After Hubble was launched in 1990, scientists discovered that the telescope’s mirror was slightly off, making the instrument’s images blurry and blunting its ability to make discoveries. That original launch of Hubble was supposed to happen in 1983, but the technical challenges that would befuddle the team behind Webb also appeared 30 years earlier, constantly delaying Hubble and requiring additional funds and testing. Despite all that time and testing, they still had an issue.
Starting in 1993 and continuing until 2009, NASA conducted four servicing missions that were, and still are, one of the great triumphs of crewed space flight. In those missions, the telescope was given “corrective lenses” to account for the slight distortion in the mirror. The servicing missions also mounted new and improved instruments, some of which included technology not even available when the telescope was launched. The missions require both the space shuttle and the astronauts to work at the limits of their abilities, and the result of that work were images and data that have generated both wonder and a new understanding of the universe.
But Hubble is limited. Because its primary instrument is designed mostly to collect visible light (i.e. the same spectrum of light that humans see), it can’t peer back into the earliest eras of the universe. That’s because light tends to get “red-shifted” by the expansion of the universe. Light that was visible light in the first billion years of the universe is now pushed by distance and speed in the deep infrared, making it invisible to Hubble. The size of Hubble’s mirror also limits the resolution of objects that it might pick up, making things like the faint light reflected by planets around other stars outside its reach. And finally, Hubble’s location in Earth’s orbit limits the area of the sky it can search, as well as subjecting the instruments to a wash of light, drastic changes in temperature, and other forms of interference.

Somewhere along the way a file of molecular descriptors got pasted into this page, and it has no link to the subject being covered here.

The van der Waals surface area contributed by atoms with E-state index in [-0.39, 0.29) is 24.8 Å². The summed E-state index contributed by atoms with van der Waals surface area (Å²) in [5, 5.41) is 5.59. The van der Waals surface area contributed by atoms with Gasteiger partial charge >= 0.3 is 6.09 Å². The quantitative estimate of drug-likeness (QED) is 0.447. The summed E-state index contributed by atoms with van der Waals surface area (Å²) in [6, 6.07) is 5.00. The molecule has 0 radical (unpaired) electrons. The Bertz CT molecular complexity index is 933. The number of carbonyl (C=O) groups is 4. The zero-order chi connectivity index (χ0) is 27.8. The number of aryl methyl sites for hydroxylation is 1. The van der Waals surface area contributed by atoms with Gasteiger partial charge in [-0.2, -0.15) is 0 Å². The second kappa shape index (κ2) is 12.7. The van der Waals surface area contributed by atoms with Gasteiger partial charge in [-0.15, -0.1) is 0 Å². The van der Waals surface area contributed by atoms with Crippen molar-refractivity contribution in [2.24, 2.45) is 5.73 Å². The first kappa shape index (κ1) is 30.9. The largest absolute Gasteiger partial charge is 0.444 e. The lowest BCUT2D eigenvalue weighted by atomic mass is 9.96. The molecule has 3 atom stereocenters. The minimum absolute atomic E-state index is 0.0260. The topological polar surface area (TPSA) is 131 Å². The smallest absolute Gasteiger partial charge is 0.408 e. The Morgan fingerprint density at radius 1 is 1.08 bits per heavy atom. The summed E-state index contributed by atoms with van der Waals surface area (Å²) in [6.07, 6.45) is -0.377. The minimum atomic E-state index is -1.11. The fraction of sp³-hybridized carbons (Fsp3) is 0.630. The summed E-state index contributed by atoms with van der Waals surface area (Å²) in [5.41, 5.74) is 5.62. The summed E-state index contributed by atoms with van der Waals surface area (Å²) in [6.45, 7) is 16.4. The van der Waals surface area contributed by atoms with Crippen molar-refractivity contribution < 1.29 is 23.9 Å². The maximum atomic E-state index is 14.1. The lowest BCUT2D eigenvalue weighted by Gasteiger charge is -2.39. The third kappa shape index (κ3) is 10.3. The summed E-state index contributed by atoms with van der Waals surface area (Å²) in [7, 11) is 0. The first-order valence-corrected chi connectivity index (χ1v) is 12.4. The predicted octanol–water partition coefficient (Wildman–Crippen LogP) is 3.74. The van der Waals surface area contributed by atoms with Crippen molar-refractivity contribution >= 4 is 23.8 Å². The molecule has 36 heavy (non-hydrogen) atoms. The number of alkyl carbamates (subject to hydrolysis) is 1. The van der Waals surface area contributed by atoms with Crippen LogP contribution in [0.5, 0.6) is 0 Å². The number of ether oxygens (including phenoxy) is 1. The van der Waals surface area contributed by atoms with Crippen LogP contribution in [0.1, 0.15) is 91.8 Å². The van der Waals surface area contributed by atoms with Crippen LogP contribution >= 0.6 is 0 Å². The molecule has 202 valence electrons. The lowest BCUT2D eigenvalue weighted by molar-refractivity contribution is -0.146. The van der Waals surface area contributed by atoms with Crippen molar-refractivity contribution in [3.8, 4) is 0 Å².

Webb is designed to see into the infrared, giving it the ability to detect objects as old as 100 million years after the origin of the universe. Its larger mirror means it can gather more light, allowing it to image objects that are too faint for Hubble. Its distant, protected position will allow it to operate without “light pollution” from Earth and Sun, allowing its observations to be even more sensitive.
The Webb isn’t the first large infrared telescope to be sent into space. In 2009, the European Space Agency launched the Herschel Space Observatory as part of a joint mission with NASA. That telescope had a 3.5-meter mirror—larger than Hubble’s, but considerably smaller than that of Webb. Herschel was also sent out to the L2 point, keeping it distant from Earth and not subject to the heating and cooling that happens when satellites in low Earth orbit. However, rather than carrying the series of heat shields that will protect Webb’s instruments, Herschel was cooled by a tank of liquid helium. Four years into the mission, that cooling simply … ran out of cool. The instruments failed on April 29, 2013. Since then, astronomers have been waiting, not-at-all patiently, for the launch that will finally come on Christmas.